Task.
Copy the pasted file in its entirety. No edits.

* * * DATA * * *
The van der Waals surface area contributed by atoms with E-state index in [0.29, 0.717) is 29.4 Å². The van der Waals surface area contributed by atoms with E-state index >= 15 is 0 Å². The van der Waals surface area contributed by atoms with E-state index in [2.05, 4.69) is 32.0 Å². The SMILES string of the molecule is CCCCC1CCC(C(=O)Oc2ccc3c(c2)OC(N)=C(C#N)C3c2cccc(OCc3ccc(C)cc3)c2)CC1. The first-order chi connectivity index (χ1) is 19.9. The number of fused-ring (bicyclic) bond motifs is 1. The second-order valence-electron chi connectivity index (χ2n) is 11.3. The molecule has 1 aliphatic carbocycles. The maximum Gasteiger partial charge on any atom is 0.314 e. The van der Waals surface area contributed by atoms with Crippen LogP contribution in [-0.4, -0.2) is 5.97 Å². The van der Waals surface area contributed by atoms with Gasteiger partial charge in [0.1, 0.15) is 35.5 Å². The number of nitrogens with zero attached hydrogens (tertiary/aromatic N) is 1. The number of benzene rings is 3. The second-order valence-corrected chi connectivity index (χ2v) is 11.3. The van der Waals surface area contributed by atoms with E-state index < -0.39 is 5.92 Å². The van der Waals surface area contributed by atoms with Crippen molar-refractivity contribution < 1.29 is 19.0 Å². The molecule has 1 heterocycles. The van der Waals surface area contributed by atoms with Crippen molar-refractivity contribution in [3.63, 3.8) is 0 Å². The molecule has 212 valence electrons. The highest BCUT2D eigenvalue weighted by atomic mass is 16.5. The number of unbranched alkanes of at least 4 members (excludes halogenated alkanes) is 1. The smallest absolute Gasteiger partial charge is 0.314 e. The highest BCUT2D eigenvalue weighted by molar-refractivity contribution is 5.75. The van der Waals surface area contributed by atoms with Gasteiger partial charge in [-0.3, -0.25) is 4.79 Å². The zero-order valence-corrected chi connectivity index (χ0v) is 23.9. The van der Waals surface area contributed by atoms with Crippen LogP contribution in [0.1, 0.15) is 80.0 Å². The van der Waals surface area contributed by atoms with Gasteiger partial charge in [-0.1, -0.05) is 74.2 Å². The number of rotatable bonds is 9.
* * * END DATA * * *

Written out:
The van der Waals surface area contributed by atoms with E-state index in [0.29, 0.717) is 29.4 Å². The van der Waals surface area contributed by atoms with E-state index >= 15 is 0 Å². The van der Waals surface area contributed by atoms with E-state index in [2.05, 4.69) is 32.0 Å². The SMILES string of the molecule is CCCCC1CCC(C(=O)Oc2ccc3c(c2)OC(N)=C(C#N)C3c2cccc(OCc3ccc(C)cc3)c2)CC1. The first-order chi connectivity index (χ1) is 19.9. The number of fused-ring (bicyclic) bond motifs is 1. The second-order valence-electron chi connectivity index (χ2n) is 11.3. The molecule has 1 aliphatic carbocycles. The maximum Gasteiger partial charge on any atom is 0.314 e. The van der Waals surface area contributed by atoms with Crippen LogP contribution in [-0.4, -0.2) is 5.97 Å². The van der Waals surface area contributed by atoms with Gasteiger partial charge in [0.1, 0.15) is 35.5 Å². The number of nitrogens with zero attached hydrogens (tertiary/aromatic N) is 1. The number of benzene rings is 3. The second-order valence-corrected chi connectivity index (χ2v) is 11.3. The van der Waals surface area contributed by atoms with E-state index < -0.39 is 5.92 Å². The van der Waals surface area contributed by atoms with Crippen molar-refractivity contribution < 1.29 is 19.0 Å². The molecule has 1 heterocycles. The van der Waals surface area contributed by atoms with Crippen molar-refractivity contribution in [3.63, 3.8) is 0 Å². The molecule has 212 valence electrons. The highest BCUT2D eigenvalue weighted by atomic mass is 16.5. The number of unbranched alkanes of at least 4 members (excludes halogenated alkanes) is 1. The smallest absolute Gasteiger partial charge is 0.314 e. The highest BCUT2D eigenvalue weighted by molar-refractivity contribution is 5.75. The van der Waals surface area contributed by atoms with Gasteiger partial charge in [-0.3, -0.25) is 4.79 Å². The zero-order valence-corrected chi connectivity index (χ0v) is 23.9. The van der Waals surface area contributed by atoms with Crippen LogP contribution in [0.1, 0.15) is 80.0 Å². The van der Waals surface area contributed by atoms with Gasteiger partial charge in [-0.1, -0.05) is 74.2 Å². The number of rotatable bonds is 9.